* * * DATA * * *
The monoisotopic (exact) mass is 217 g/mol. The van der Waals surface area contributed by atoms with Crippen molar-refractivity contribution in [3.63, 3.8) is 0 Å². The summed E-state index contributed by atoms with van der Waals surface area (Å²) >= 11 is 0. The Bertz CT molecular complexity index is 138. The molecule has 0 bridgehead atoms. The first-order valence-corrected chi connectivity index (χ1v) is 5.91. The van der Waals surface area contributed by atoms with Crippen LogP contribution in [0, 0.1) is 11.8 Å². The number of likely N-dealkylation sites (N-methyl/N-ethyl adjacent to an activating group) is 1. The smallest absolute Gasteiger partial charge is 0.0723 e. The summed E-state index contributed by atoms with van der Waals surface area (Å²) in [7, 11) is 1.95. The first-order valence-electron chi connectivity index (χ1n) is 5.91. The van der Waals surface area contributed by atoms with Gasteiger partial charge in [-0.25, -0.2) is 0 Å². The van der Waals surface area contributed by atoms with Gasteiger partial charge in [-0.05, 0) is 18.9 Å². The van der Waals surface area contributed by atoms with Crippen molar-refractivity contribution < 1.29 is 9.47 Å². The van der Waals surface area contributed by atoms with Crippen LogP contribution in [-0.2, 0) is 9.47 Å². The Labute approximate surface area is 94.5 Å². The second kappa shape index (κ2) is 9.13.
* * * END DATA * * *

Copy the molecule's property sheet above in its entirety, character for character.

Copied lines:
The monoisotopic (exact) mass is 217 g/mol. The van der Waals surface area contributed by atoms with Crippen molar-refractivity contribution in [3.63, 3.8) is 0 Å². The summed E-state index contributed by atoms with van der Waals surface area (Å²) >= 11 is 0. The Bertz CT molecular complexity index is 138. The molecule has 0 bridgehead atoms. The first-order valence-corrected chi connectivity index (χ1v) is 5.91. The van der Waals surface area contributed by atoms with Crippen LogP contribution in [0, 0.1) is 11.8 Å². The number of likely N-dealkylation sites (N-methyl/N-ethyl adjacent to an activating group) is 1. The smallest absolute Gasteiger partial charge is 0.0723 e. The summed E-state index contributed by atoms with van der Waals surface area (Å²) in [7, 11) is 1.95. The first-order valence-electron chi connectivity index (χ1n) is 5.91. The van der Waals surface area contributed by atoms with Gasteiger partial charge in [-0.25, -0.2) is 0 Å². The van der Waals surface area contributed by atoms with Gasteiger partial charge in [-0.05, 0) is 18.9 Å². The van der Waals surface area contributed by atoms with Crippen molar-refractivity contribution < 1.29 is 9.47 Å². The van der Waals surface area contributed by atoms with Crippen LogP contribution in [-0.2, 0) is 9.47 Å². The Labute approximate surface area is 94.5 Å². The second kappa shape index (κ2) is 9.13.